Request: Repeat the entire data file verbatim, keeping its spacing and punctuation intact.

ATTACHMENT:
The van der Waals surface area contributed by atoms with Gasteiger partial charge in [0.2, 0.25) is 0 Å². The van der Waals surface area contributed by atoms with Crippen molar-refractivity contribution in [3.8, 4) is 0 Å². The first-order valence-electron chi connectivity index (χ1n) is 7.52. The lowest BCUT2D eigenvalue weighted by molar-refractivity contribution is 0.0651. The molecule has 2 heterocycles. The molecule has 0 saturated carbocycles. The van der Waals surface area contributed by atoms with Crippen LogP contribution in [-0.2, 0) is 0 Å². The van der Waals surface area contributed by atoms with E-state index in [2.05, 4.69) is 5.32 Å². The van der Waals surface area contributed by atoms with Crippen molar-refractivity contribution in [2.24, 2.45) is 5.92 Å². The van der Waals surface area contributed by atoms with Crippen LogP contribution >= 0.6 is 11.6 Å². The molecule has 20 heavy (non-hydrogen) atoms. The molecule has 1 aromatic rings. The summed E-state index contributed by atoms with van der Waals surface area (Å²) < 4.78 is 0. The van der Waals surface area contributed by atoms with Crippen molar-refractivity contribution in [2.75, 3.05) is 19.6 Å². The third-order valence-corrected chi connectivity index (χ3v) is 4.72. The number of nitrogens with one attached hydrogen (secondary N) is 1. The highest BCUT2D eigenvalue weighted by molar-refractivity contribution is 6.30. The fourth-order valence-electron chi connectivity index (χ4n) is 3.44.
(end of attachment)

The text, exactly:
The van der Waals surface area contributed by atoms with Gasteiger partial charge in [0.2, 0.25) is 0 Å². The van der Waals surface area contributed by atoms with Crippen molar-refractivity contribution in [3.8, 4) is 0 Å². The first-order valence-electron chi connectivity index (χ1n) is 7.52. The lowest BCUT2D eigenvalue weighted by molar-refractivity contribution is 0.0651. The molecule has 2 heterocycles. The molecule has 0 saturated carbocycles. The van der Waals surface area contributed by atoms with Crippen LogP contribution in [-0.2, 0) is 0 Å². The van der Waals surface area contributed by atoms with E-state index in [2.05, 4.69) is 5.32 Å². The van der Waals surface area contributed by atoms with Crippen molar-refractivity contribution in [2.24, 2.45) is 5.92 Å². The van der Waals surface area contributed by atoms with Crippen LogP contribution >= 0.6 is 11.6 Å². The molecule has 20 heavy (non-hydrogen) atoms. The molecule has 1 aromatic rings. The summed E-state index contributed by atoms with van der Waals surface area (Å²) < 4.78 is 0. The van der Waals surface area contributed by atoms with Crippen molar-refractivity contribution in [2.75, 3.05) is 19.6 Å². The third-order valence-corrected chi connectivity index (χ3v) is 4.72. The number of nitrogens with one attached hydrogen (secondary N) is 1. The highest BCUT2D eigenvalue weighted by molar-refractivity contribution is 6.30. The fourth-order valence-electron chi connectivity index (χ4n) is 3.44.